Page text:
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  • Writer's pictureIndiaLily

Books of 2023: A snapshot of reviews (no spoilers)

Soft Lad, Nick Grimshaw - 5/5

A group of life stories from Nick Grimshaw covering growing up, coming out, and getting to live his dream at Radio 1.

I absolutely loved this and I'm not normally into non-fiction books. Check out my full review here.

The Bullet That Missed (Thursday Murder Club 3), Richard Osman - 5/5

The group of pensioners are faced with two murders that occured 10 years apart, all whilst one character is faced with a deadly task.

Another brilliant mystery from Osman. These books jut get better and better I think. I can't wait for them to be turned into films one day. Review for the first one here.

It Starts With Us, Colleen Hoover - 5/5

The sequel to It Ends With Us. We pick up right where the first book left us. Lily and her ex-husband have just settled into a civil co-parenting rhythm when she suddenly bumps into her first love.

This is not a simple romance story. There are real life issues that get in the way and it makes it all the more engaging. I loved this more than the first one just because we knew the characters already so cared more.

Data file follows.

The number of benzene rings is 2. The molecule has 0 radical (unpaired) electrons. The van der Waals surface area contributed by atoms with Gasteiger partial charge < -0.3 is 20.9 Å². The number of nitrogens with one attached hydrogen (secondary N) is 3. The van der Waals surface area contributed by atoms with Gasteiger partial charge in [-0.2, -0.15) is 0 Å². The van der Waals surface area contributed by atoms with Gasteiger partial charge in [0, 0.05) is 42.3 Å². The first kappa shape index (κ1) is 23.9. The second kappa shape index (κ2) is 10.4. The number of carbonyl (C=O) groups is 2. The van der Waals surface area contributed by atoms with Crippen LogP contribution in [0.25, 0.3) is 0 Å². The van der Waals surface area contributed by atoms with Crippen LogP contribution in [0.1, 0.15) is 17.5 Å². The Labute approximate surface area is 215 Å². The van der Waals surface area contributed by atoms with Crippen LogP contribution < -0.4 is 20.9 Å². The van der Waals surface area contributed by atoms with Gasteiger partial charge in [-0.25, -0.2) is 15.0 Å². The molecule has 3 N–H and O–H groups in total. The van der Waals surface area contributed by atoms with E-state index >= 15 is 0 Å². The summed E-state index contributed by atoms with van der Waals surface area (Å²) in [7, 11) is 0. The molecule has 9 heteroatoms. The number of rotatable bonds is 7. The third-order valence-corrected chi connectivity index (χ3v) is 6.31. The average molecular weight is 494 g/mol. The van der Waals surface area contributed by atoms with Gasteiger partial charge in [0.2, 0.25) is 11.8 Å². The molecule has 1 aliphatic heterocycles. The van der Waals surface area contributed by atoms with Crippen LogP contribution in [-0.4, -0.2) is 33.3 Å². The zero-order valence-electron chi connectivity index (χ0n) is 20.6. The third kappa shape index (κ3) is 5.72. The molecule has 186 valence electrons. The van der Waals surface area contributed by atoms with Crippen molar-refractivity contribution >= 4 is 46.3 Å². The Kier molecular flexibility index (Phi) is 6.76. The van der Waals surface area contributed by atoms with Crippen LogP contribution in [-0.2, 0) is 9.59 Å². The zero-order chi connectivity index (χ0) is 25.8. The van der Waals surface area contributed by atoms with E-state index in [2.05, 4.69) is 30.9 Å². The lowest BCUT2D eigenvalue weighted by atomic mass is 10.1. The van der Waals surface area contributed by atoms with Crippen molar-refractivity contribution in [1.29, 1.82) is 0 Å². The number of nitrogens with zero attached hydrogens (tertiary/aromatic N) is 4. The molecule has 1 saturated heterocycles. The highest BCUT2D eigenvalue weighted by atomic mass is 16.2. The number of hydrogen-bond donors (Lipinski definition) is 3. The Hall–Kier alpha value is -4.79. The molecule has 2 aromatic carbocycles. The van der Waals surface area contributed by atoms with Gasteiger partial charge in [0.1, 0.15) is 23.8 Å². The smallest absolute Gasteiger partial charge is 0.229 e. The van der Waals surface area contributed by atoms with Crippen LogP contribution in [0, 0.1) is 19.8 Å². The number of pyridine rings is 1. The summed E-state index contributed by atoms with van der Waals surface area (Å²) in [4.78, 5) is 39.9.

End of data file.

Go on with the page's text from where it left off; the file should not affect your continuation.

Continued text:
The Man Who Didn't Call, Rosie Walsh - 5/5

A couple of strangers meet and have an amazing week together but then when one of them falls off the face of the earth, a story unravels that reveals it's not all as it seems.

I picked this up in a charity shop not knowing what to expact and WOW. It took me a bit of time to get into, but once I was I couldn't put it down. I'd call this a romance turned mystery book and loved it. You defintitely won't be able to guess what happens.

Daisy Jones & The Six, Taylor Jenkins Reid - 5/5

Written as a series of interviews, this book is about the rise and fall of a fictional band in the 70s. It will give you Fleetwood Mac vibes with drama between band members, issues around addiction, and messy relationships.

I actually started the TV series (on Amazon Prime) before I started the book so did it in a bit of weird order as I was watching and reading at the same time. I LOVED this though. I've never read anything like it and it's so believable that people have been certain it's a real band that existed. I'd say the book and series is 8/10 in terms of similarity. The book can go deeper with certain elements that a series would struggle to do, but I loved both nevertheless.